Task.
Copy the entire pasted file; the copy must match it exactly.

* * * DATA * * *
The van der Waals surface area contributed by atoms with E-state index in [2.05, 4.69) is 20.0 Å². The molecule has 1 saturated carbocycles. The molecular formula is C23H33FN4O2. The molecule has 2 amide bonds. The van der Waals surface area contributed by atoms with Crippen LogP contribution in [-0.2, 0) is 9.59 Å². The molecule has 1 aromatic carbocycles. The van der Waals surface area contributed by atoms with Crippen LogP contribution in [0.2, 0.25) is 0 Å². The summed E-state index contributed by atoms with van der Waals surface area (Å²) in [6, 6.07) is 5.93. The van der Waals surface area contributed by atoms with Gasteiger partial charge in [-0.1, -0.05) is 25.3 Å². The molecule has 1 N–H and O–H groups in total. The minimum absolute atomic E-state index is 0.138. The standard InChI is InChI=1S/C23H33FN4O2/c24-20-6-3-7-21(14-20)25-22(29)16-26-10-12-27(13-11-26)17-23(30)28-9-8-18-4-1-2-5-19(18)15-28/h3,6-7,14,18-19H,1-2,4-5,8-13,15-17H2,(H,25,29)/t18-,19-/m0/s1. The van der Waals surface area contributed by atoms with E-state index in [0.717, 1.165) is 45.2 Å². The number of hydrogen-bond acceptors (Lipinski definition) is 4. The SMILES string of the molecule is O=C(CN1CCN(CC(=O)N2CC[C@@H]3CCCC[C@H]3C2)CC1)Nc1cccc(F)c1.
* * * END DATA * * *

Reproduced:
The van der Waals surface area contributed by atoms with E-state index in [2.05, 4.69) is 20.0 Å². The molecule has 1 saturated carbocycles. The molecular formula is C23H33FN4O2. The molecule has 2 amide bonds. The van der Waals surface area contributed by atoms with Crippen LogP contribution in [-0.2, 0) is 9.59 Å². The molecule has 1 aromatic carbocycles. The van der Waals surface area contributed by atoms with Crippen LogP contribution in [0.2, 0.25) is 0 Å². The summed E-state index contributed by atoms with van der Waals surface area (Å²) in [6, 6.07) is 5.93. The van der Waals surface area contributed by atoms with Gasteiger partial charge in [-0.1, -0.05) is 25.3 Å². The molecule has 1 N–H and O–H groups in total. The minimum absolute atomic E-state index is 0.138. The standard InChI is InChI=1S/C23H33FN4O2/c24-20-6-3-7-21(14-20)25-22(29)16-26-10-12-27(13-11-26)17-23(30)28-9-8-18-4-1-2-5-19(18)15-28/h3,6-7,14,18-19H,1-2,4-5,8-13,15-17H2,(H,25,29)/t18-,19-/m0/s1. The van der Waals surface area contributed by atoms with E-state index in [0.717, 1.165) is 45.2 Å². The number of hydrogen-bond acceptors (Lipinski definition) is 4. The SMILES string of the molecule is O=C(CN1CCN(CC(=O)N2CC[C@@H]3CCCC[C@H]3C2)CC1)Nc1cccc(F)c1.